A coordinated effort to address North America's disappearing bumblebees has got wings.
In a bid to curb the rapid decline in 10% of wild North American bumblebee species, international researchers have agreed on the key scientific priorities that will drive the next steps — including the establishment of a body to push forward research.
The United States and Canada are home to about 50 species of native bumblebees (genus Bombus), which are important wild pollinators of fruit and vegetable crops. Several species have been domesticated and used for commercial pollination in tomato greenhouses. Honeybees tend to perform poorly in tomato pollination.
But in the last three years, researchers have identified five North American species that have undergone a relatively swift population reduction since the 1990s, says Sydney Cameron, an evolutionary biologist at the University of Illinois in Urbana-Champaign. For example, the Bombus franklini worker bee was widespread in northern California and southern Oregon in 1998, but scientists conducting surveys in 2007 found only one, she says.
Three species — B. affinis, B. terricola, and B. occidentalis — will be submitted to the International Union for Conservation of Nature (IUCN) Red List of Threatened Species after a conference held at the Saint Louis Zoo in Missouri on 9-12 November. The conference brought together researchers, government agencies and commercial breeders to set future research priorities that might help to stem declines in bumblebee numbers.
The delegates drew up a shortlist of research priorities, such as finding the cause of the bumblebee disease thought to be behind the population crashes. Some researchers have pinned the die-off of native bumblebees on a fungal pathogen, Nosema bombi, which could have been introduced into the United States when commercial bumblebees introduced into Europe by breeders then brought back escaped into the wild. A related parasite has been implicated in the well-known decline of honeybees, although the two events seem to be unconnected, says James Strange, an entomologist at the USDA-ARS Bee Biology and Systematics Laboratory in Logan, Utah, a conference organizer.
But commercial breeders at the meeting pointed out that the evidence implicating N. bombi was circumstantial and insufficient to establish any firm theories, says Ed Spevak, curator of invertebrates at the Saint Louis Zoo, who also helped organize the conference.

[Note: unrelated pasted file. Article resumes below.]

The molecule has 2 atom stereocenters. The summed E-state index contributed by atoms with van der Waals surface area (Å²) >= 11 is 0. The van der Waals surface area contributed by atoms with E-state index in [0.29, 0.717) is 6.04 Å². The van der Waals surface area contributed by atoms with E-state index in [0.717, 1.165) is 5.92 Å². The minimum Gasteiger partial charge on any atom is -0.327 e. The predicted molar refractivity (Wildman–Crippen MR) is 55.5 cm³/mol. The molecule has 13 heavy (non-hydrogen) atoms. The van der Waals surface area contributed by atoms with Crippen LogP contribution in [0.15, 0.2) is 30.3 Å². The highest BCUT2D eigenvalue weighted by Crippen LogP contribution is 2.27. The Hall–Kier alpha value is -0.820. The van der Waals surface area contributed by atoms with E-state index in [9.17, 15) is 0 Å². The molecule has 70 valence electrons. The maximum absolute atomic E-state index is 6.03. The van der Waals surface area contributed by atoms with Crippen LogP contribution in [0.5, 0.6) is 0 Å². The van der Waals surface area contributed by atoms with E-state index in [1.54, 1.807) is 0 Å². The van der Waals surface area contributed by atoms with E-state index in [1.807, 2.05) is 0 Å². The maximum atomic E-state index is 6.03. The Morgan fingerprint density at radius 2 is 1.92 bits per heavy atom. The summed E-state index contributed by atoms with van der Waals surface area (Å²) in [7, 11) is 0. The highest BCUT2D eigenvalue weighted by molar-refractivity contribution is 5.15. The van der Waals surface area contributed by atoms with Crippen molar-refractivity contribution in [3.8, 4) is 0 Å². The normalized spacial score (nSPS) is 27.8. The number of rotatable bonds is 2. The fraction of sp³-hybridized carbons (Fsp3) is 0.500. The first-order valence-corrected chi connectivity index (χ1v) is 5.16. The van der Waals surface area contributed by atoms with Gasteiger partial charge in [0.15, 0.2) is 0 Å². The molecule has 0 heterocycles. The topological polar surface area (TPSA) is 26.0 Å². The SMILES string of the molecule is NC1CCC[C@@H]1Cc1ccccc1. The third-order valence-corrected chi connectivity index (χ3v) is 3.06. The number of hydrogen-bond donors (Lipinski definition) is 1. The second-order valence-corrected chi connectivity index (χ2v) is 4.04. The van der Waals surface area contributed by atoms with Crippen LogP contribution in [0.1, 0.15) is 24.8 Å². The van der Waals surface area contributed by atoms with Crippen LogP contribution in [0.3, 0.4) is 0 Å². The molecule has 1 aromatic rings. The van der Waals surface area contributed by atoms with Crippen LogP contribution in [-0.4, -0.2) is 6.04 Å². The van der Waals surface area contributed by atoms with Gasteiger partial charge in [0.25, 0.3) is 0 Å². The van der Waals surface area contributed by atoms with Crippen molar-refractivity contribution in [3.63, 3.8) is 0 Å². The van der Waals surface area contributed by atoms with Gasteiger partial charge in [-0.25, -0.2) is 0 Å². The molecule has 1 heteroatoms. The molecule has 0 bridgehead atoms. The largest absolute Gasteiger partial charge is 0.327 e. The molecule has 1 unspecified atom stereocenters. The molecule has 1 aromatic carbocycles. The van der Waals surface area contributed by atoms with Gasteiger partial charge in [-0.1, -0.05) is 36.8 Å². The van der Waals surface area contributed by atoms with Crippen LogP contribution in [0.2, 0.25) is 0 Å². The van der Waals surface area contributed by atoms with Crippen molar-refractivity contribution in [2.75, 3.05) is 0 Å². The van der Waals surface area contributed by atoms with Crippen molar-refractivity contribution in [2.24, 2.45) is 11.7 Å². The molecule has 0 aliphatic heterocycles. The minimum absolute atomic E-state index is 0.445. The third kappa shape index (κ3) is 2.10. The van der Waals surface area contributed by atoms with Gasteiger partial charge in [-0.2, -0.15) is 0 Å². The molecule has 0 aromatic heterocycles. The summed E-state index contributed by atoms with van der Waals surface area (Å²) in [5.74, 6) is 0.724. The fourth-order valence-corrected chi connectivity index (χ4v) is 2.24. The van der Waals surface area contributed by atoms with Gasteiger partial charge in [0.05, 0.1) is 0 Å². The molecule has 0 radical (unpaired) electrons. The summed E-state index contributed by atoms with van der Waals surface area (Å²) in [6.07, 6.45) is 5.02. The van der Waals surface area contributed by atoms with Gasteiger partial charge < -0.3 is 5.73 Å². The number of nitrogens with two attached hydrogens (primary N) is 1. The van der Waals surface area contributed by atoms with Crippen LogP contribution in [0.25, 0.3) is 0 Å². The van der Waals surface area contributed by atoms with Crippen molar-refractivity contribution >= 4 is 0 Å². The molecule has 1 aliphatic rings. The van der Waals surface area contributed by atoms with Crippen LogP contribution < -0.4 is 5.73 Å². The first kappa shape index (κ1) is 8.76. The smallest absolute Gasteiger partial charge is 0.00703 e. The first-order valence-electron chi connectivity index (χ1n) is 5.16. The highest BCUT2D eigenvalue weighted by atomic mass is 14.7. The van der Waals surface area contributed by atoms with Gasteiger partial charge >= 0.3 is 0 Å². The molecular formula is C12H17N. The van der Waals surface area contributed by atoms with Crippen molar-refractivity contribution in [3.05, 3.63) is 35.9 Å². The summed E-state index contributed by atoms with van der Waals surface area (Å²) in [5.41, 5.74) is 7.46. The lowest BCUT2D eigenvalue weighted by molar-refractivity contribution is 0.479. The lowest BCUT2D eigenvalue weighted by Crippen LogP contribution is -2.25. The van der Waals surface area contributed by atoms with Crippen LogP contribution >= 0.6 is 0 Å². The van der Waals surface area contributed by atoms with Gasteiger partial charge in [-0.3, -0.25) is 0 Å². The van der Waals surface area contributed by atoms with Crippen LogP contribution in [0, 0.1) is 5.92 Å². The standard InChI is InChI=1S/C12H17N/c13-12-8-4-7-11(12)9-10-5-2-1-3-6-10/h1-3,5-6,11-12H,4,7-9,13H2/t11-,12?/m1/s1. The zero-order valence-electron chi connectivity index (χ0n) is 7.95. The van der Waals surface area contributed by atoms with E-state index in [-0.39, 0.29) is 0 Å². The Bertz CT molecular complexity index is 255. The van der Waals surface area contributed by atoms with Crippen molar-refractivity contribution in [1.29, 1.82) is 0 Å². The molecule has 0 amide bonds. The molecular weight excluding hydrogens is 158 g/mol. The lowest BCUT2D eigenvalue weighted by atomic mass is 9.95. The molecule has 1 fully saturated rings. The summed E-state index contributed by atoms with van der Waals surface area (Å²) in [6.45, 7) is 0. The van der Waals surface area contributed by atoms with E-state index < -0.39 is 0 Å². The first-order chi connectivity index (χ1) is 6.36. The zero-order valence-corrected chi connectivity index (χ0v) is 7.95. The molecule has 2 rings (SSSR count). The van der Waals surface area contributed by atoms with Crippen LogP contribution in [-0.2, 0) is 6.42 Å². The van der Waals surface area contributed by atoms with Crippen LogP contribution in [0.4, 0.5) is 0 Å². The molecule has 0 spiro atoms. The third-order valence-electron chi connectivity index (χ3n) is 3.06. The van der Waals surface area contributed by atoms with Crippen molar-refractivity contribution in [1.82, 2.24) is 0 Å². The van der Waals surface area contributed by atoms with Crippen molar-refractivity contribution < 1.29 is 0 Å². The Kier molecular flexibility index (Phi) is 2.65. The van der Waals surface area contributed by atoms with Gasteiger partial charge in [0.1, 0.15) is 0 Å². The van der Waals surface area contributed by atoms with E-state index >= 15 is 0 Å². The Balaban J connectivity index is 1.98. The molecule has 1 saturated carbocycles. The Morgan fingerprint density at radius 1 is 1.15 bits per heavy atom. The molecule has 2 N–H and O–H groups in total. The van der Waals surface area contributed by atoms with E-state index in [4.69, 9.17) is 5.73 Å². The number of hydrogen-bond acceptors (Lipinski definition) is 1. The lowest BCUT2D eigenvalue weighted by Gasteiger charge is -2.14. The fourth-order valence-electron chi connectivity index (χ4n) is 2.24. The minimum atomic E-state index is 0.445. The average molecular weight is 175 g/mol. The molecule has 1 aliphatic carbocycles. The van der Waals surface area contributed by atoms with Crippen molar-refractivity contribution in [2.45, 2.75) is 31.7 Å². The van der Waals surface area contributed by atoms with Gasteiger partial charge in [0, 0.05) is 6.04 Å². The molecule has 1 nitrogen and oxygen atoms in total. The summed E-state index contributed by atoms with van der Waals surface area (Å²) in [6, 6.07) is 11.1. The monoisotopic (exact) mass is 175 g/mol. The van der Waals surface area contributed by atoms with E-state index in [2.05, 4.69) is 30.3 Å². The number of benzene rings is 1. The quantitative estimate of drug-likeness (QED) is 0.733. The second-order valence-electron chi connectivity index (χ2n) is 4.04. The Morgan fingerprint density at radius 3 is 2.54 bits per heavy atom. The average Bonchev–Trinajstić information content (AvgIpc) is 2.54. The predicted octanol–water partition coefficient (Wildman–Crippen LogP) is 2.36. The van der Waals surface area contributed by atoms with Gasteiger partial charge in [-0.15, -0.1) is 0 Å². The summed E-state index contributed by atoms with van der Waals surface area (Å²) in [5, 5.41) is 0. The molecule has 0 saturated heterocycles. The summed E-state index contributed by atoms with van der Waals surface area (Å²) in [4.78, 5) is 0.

The researchers suggested organizing efforts to determine the pathogen's transmission rate and identify any other diseases possibly infecting the bumblebees.
Other attendees concentrated on climate-change impacts that could be exacerbating the decline. For instance, flowers may bloom one or two months early, says Spevak, which may mean queen bumblebees find less nectar when they come out of hibernation. This group proposed long-term monitoring projects and a better understanding of different species' life history to help counteract such problems.
Surveying the problem
In order to check the status of bumblebee populations across the United States, conference participants suggested gathering and digitizing information from databases of different agencies, such as the US Forest Service or Fish and Wildlife Service, says Cameron, also a conference organizer. The results should be coordinated and augmented with sightings in gardens made by members of the public, she says. Researchers already enlist help from garden clubs and nurseries to monitor these "islands of bee biodiversity", she adds.
Scientists at the conference also identified a need for basic research into bumblebee genetic diversity. Current evidence suggests that the declining species exhibit low genetic diversity and tests could determine additional species at risk of a future die-off.
Attendees also agreed on a proposal to create an IUCN bumblebee specialist group that can coordinate the necessary research that will help policy-makers counteract the population loss.
Although a great deal of research remains to be done, many are hopeful that work from the conference will start to stem the bumblebee's decline. "In a few days, we can't expect to resolve all these problems, but I think a lot of progress was made," says one conference attendee, Robbin Thorp, professor emeritus of entomology at the University of California, Davis.
Having representatives from government and industry in addition to researchers means the priorities discussed at the meeting stand a better chance of getting implemented, says Spevak.
"The only way to develop a good conservation plan is to have everyone feel like they're a part of it," he says. A final version of the draft strategy should be available early next year, Spevak adds.
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Mann, A. Plight of the bumblebee. Nature (2010). https://doi.org/10.1038/news.2010.614